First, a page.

The Music Column

Her Master’s Voice

Recent publicity to the effect that not one but even two films about Florence Foster Jenkins are in the pipeline sends us what I think is a very ambiguous alert.  Florence Foster Jenkins is an arresting subject, no question—but it is unlikely that the phenomenon she represents can be done justice in today’s environment—unlikely being my euphemism for nearly impossible.

FFJ, as I will call her, is remembered today, if at all, as one thing and for one thing only.  Though rarely cited, she is almost always pegged as “the worst singer who ever lived.”  Yes, but as soon as we bring up the story, the problems multiply—and that’s before the movies botch everything.  The first, Marguerite (2015), a French-Belgian production, is remotely derived and set in the wrong decade.  The second, Florence Foster Jenkins (2016), may be more focused and set in the correct period, but I think it will find a way to fail, going the way of several disappointing plays on the same subject.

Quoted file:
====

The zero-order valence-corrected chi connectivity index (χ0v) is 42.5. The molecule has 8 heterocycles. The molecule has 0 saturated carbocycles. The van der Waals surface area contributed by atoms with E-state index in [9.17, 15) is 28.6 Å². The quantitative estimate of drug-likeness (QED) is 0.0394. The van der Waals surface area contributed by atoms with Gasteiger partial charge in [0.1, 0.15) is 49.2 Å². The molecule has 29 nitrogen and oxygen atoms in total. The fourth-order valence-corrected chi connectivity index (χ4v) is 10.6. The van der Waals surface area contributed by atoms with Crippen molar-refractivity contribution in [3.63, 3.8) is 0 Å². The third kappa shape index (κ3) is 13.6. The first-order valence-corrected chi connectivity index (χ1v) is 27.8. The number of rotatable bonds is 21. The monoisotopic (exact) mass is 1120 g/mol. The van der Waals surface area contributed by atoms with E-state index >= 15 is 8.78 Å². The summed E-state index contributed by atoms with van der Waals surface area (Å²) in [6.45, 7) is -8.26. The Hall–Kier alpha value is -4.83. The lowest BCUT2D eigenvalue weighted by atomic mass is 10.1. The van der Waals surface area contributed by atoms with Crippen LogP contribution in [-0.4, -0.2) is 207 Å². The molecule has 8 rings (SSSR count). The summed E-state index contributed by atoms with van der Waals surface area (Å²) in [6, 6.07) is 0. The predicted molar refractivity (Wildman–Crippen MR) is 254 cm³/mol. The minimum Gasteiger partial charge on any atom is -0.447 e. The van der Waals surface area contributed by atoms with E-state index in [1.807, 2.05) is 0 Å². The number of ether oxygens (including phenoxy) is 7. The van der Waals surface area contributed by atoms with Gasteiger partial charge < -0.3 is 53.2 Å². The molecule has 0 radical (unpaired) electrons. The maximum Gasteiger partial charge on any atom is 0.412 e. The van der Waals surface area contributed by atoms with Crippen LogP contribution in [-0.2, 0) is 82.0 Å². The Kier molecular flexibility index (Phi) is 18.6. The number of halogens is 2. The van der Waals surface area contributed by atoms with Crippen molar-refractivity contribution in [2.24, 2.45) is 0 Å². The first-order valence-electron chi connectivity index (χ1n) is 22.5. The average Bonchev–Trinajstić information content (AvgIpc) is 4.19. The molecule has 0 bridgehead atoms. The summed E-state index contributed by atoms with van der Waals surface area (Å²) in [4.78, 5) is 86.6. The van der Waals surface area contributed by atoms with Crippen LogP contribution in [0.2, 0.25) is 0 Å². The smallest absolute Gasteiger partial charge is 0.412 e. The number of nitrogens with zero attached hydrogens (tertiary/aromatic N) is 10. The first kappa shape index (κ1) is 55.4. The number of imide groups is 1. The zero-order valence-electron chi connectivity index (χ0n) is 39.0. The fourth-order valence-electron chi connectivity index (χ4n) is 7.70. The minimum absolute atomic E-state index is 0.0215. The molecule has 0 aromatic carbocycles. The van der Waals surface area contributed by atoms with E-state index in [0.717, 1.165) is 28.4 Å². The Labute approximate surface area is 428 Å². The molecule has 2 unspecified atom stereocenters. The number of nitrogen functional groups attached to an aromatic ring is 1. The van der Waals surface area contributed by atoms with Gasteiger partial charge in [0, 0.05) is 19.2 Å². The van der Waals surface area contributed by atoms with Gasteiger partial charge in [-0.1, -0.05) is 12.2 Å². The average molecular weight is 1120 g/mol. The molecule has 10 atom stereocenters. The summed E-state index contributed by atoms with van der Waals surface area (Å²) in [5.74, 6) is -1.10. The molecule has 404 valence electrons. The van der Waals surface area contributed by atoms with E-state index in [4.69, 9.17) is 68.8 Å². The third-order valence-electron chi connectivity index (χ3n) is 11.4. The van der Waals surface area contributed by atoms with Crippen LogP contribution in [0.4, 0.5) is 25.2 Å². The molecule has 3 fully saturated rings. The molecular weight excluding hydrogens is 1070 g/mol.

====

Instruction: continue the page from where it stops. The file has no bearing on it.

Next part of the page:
The mishandling has already begun.  We have heard that FFJ is an “opera singer”—and that is a misnomer.  FFJ did butcher certain arias—she sang art songs wearing laughable dresses and hats.  Everything she did had an absurd air.  I once played just a few seconds of FFJ’s notorious recording of the Queen of the...

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